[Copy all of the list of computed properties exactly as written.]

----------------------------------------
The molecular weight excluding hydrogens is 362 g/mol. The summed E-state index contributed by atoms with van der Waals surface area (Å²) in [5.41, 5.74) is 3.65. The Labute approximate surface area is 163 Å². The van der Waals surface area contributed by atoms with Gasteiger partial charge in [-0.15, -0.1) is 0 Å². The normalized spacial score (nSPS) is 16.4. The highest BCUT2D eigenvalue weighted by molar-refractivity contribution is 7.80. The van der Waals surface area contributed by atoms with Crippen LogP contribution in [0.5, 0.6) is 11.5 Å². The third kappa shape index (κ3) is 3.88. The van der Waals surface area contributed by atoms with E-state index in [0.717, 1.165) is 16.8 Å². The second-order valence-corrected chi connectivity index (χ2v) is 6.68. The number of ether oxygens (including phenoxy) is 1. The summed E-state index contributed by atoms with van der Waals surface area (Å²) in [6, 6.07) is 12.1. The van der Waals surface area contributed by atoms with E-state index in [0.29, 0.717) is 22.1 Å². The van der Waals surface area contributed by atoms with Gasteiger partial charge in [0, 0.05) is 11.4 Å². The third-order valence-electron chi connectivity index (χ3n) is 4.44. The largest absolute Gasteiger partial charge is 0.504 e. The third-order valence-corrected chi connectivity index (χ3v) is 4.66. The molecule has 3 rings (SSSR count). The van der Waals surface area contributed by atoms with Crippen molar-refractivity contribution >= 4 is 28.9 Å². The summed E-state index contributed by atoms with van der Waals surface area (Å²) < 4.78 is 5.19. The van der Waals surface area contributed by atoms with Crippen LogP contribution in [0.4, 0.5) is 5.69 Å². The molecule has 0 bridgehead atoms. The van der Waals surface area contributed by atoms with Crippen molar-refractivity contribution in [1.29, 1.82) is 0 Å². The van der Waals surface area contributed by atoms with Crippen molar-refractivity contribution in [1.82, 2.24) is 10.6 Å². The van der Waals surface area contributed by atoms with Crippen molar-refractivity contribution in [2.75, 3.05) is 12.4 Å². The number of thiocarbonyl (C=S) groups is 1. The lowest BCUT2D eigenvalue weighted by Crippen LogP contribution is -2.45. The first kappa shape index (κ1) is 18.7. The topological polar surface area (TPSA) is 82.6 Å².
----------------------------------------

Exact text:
The molecular weight excluding hydrogens is 362 g/mol. The summed E-state index contributed by atoms with van der Waals surface area (Å²) in [5.41, 5.74) is 3.65. The Labute approximate surface area is 163 Å². The van der Waals surface area contributed by atoms with Gasteiger partial charge in [-0.15, -0.1) is 0 Å². The normalized spacial score (nSPS) is 16.4. The highest BCUT2D eigenvalue weighted by molar-refractivity contribution is 7.80. The van der Waals surface area contributed by atoms with Crippen LogP contribution in [0.5, 0.6) is 11.5 Å². The third kappa shape index (κ3) is 3.88. The van der Waals surface area contributed by atoms with E-state index in [0.717, 1.165) is 16.8 Å². The second-order valence-corrected chi connectivity index (χ2v) is 6.68. The number of ether oxygens (including phenoxy) is 1. The summed E-state index contributed by atoms with van der Waals surface area (Å²) in [6, 6.07) is 12.1. The van der Waals surface area contributed by atoms with E-state index in [0.29, 0.717) is 22.1 Å². The van der Waals surface area contributed by atoms with Gasteiger partial charge in [0, 0.05) is 11.4 Å². The third-order valence-electron chi connectivity index (χ3n) is 4.44. The largest absolute Gasteiger partial charge is 0.504 e. The third-order valence-corrected chi connectivity index (χ3v) is 4.66. The molecule has 3 rings (SSSR count). The van der Waals surface area contributed by atoms with Crippen molar-refractivity contribution >= 4 is 28.9 Å². The summed E-state index contributed by atoms with van der Waals surface area (Å²) < 4.78 is 5.19. The van der Waals surface area contributed by atoms with Crippen LogP contribution in [0.4, 0.5) is 5.69 Å². The molecule has 0 bridgehead atoms. The van der Waals surface area contributed by atoms with Crippen molar-refractivity contribution in [1.29, 1.82) is 0 Å². The van der Waals surface area contributed by atoms with Crippen molar-refractivity contribution in [1.82, 2.24) is 10.6 Å². The van der Waals surface area contributed by atoms with Crippen molar-refractivity contribution in [2.75, 3.05) is 12.4 Å². The number of thiocarbonyl (C=S) groups is 1. The lowest BCUT2D eigenvalue weighted by Crippen LogP contribution is -2.45. The first kappa shape index (κ1) is 18.7. The topological polar surface area (TPSA) is 82.6 Å².